As I spoke to people in America about Turkey this past month, people were surprised to hear that some Turks choose to have only one or two children.
Although the birthrate in Turkey is high, urban Turks tend to have only one or two children. Modern urban Turks give birth in the hospital. Private hospitals offer the expectant mother the most modern technology, advice and good prenatal care. Turkish women in cities tend to elect Caesarean births. However, the village differs: Women tend to give birth at home with a midwife. Village tradition is that grandparents choose the name for the baby. Urban Turks choose their child’s name, but may keep with tradition by having another name given by elderly relatives. Turks use the second of two names, e.g., Mehmet Cenk Atakan would be known as Cenk Atakan or M. Cenk Atakan. (Cenk may be the name chosen by parents, with Mehmet the name chosen by elderly relatives.) Sometimes there is a religious ceremony for a secondary name that is given to the baby. The ceremony involves an imam coming to the home and reciting from the Quran. The imam then says the call to prayer in the child’s ear and then whispers to the baby, “Your name is…” The ceremony ends with a blessing on the household.
In urban areas children of either sex are highly valued, although sons are preferred. In villages a son is more valuable because he brings growth to the family through marriage, whereas the daughter will grow up, marry and leave the family. (If there is a lull in conversation and everyone falls silent, someone may say “A daughter has been born,” i.e., something has happened to put a damper on the party.) A family member may shoot a rifle into the air to celebrate the birth.
The child is registered under the family of the parents. The registration involves some details; each family has a number. This is representative of the wider dynasty, not the small family unit, and the child will be allocated an ordinal number showing the child’s position in the family (“1st” was the oldest person back in the Atatürk era). Before the end of the 20th century the birth date may have been recorded incorrectly, particularly in village areas. Often babies were registered late, which resulted in the date of birth being the arbitrary date of Jan. 1, with the wrong year.
It is customary that friends and family visit the baby as soon as possible after the birth and give gifts. Turks tend to not buy much for the baby before the birth. This is due to the concept of fate and the fear of tempting fate. It is customary for the mother and baby to not go out for the first 40 days. Turkish women receive paid maternity leave, with a basic rule of eight weeks prior to birth and eight more weeks postpartum. They also have the option to receive unpaid maternity leave for six months after the birth. Turkish women tend to work until as near to the birth as possible.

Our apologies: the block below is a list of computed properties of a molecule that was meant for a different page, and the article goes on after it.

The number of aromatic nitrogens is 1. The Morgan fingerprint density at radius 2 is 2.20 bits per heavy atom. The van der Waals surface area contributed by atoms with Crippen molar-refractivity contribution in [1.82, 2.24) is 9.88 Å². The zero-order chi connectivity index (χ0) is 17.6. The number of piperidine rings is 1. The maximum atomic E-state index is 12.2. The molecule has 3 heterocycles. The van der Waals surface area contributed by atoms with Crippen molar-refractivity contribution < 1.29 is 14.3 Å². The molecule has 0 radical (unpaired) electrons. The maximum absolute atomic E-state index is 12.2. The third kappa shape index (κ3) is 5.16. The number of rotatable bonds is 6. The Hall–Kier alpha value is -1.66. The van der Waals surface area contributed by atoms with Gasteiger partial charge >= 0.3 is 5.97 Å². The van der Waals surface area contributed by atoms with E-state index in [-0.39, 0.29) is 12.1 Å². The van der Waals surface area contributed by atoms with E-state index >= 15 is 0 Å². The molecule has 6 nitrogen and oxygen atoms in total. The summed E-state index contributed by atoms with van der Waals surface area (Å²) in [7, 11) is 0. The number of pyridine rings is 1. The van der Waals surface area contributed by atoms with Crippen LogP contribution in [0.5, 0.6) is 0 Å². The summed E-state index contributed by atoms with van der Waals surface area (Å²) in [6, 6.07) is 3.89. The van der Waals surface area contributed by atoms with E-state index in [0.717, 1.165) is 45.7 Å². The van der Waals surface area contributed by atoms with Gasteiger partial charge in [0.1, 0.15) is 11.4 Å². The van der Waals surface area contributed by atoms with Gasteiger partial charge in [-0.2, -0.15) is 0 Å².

A wealthy family may announce the birth in a newspaper, and in the advertisement appreciation will be expressed to the doctor and nursing team.
What about the rite of passage of circumcision?
Circumcision is a major rite of passage for a boy. It is seen as a step towards becoming a man. This practice is part of the Sunnah (the way of the Prophet Muhammad) and is a ritual of Islam. Usually the son is circumcised at around age 8. Some poor families will choose to have two sons circumcised at the same time because of the finances needed for separate parties. It may be that one son could be older or younger than 8. The circumcision party involves the son wearing a special suit for a week before, looking just like a little sultan with a sequined cape, hat and scepter.
The tradition for a religious family is to have a recital of a “mevlüt,” a poem about Muhammad, just before the circumcision. The actual ceremony is usually done in public on a white bed. The child receives a lot of presents. Usually around the start of summer is a popular time for circumcisions. A wealthy religious employer may sponsor the party for the children of employees. Wealthy businesspeople may show their benevolence by paying for the requisite party for poor boys in their neighborhood.
Watch out for the parade that kicks off the circumcision ceremony. The child is paraded in a car around town in a convoy with honking horns, accompanied by live traditional Turkish music.
Note: Charlotte McPherson is the author of “Culture Smart: Turkey, 2005.” Please keep your questions and observations coming: I want to ensure this column is a help to you, Today’s Zaman’s readers. Email: firstname.lastname@example.org